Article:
Starbucks has been producing holiday coffee cups for 20 years (check them out here in this New York Times recap of the designs). This year, Starbucks launched its cup campaign with the note: “The holidays mean something different to everyone.”
Also this year, the concerns apparently surrounds hands.
There are two gender-neutral hands on the side of the color-your-own coffee cup. And there are two women holding hands at the 21-second mark of this short video Starbucks used to launch its holiday marketing season:
The video shows a diverse cast in diverse activities. The cup was created like an adult coloring book, and Starbucks’ marketing campaign invited consumers to color in their own vision — including whatever they wanted to do with the gender-neutral joined hands, probably.
Then BuzzFeed published an article on the hands and called the cup “totally gay.”
“While people who follow both Starbucks holiday cup news and L.G.B.T. issues celebrated the video, the ordinary Starbucks customer probably didn’t realize the cup might have a gay agenda,” BuzzFeed said.
Buzzfeed asked Starbucks for comment, and the company didn’t confirm or deny to whom the hands belong.
“Each year during the holidays we aim to bring our customers an experience that inspires the spirit of the season, and we will continue to embrace and welcome customers from all backgrounds and religions in our stores around the world,” Starbucks said in an emailed statement.
“This year’s hand-drawn cup features scenes of celebrating with loved ones — whoever they may be,” said Sanja Gould, a company spokeswoman, told The New York Times. “We intentionally designed the cup so our customers can interpret it in their own way, adding their own color and illustrations.”
Fox News reported on the “androgynous” cartoon hands, mostly culling tweets both for and against the idea that the pair of hands belong to a lesbian couple, like in the video. Apparently, the controversy had been going around on Twitter for a bit.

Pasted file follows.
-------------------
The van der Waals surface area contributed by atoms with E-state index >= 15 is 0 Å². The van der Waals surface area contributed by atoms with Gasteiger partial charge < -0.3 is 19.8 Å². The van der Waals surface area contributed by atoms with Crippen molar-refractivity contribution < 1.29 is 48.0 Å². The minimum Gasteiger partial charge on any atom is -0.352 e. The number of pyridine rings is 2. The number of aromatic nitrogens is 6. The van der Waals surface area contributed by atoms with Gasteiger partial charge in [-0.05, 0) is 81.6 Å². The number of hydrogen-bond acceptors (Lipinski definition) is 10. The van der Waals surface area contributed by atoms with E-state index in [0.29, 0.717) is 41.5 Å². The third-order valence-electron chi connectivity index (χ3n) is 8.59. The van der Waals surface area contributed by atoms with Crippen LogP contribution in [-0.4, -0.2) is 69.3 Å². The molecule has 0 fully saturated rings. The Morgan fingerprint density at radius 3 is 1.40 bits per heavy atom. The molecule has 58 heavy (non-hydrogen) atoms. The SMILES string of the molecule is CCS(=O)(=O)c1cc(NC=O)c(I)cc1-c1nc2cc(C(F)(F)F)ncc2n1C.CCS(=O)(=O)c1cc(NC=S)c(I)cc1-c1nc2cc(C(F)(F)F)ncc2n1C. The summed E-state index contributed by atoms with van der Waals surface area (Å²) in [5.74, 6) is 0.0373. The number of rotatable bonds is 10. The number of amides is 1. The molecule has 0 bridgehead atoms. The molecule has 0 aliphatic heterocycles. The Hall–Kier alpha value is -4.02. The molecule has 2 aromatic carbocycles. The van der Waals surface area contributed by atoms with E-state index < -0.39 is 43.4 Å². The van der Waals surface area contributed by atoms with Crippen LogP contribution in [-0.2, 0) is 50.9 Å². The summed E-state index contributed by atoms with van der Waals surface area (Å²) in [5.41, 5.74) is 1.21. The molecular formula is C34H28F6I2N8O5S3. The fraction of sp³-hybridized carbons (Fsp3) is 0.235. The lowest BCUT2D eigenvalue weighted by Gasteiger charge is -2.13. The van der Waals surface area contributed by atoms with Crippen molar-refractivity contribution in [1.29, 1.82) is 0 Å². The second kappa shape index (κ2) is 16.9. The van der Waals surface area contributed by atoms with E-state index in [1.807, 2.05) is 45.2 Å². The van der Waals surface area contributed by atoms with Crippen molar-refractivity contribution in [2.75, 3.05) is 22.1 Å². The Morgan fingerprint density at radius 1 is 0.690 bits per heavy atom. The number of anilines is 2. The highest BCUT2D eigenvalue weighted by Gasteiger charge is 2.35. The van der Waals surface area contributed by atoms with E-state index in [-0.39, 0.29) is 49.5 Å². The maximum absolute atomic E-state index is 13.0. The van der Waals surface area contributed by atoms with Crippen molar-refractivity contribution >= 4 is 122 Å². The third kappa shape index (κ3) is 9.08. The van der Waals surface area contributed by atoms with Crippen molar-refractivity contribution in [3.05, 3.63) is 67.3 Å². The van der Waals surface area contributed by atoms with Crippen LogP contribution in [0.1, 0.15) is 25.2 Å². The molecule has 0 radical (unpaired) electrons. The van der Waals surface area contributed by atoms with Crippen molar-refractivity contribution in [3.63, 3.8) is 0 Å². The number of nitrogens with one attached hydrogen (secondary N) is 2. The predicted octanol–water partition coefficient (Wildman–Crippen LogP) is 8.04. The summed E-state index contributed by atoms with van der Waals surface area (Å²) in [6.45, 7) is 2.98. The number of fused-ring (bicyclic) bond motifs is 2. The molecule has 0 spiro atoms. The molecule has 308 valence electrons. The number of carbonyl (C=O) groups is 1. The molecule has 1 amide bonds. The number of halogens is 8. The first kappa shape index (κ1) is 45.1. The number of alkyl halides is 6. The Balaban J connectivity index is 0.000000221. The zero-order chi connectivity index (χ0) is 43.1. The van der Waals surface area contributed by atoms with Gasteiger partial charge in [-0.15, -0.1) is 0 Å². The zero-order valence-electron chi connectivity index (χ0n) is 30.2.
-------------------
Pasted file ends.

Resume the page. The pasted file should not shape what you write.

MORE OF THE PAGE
But this isn’t the first holiday cup controversy. The holiday season is ripe for a culture war over the role of religion and secularism in the celebration of the holiday season, which stretches from Thanksgiving to New Year’s Day and which includes those holidays plus Hanukkah, Kwanzaa and Christmas. Retail hours, consumerism, the use of “happy holidays” over “merry Christmas” and the Starbucks cups have all been a part of the ongoing controversy.
In 2015, Starbucks went without any symbols on the holiday cups, going instead with a plain red cup, saying the cups invite “customers to tell their Christmas stories in their own way, with a red cup that mimics a blank canvas.”
The internet lost its mind, including a Facebook video by conservative Christian activist Joshua Feuerstein — viewed more than 17 million times — urging a boycott of the company.
There was also controversy around the mermaid logo, which started out in the early 1970s as a topless siren for the Seattle coffee. By 2011, the mermaid became a stylized princess with a crown, Forbes reported in a story tracking the mermaid’s evolution.
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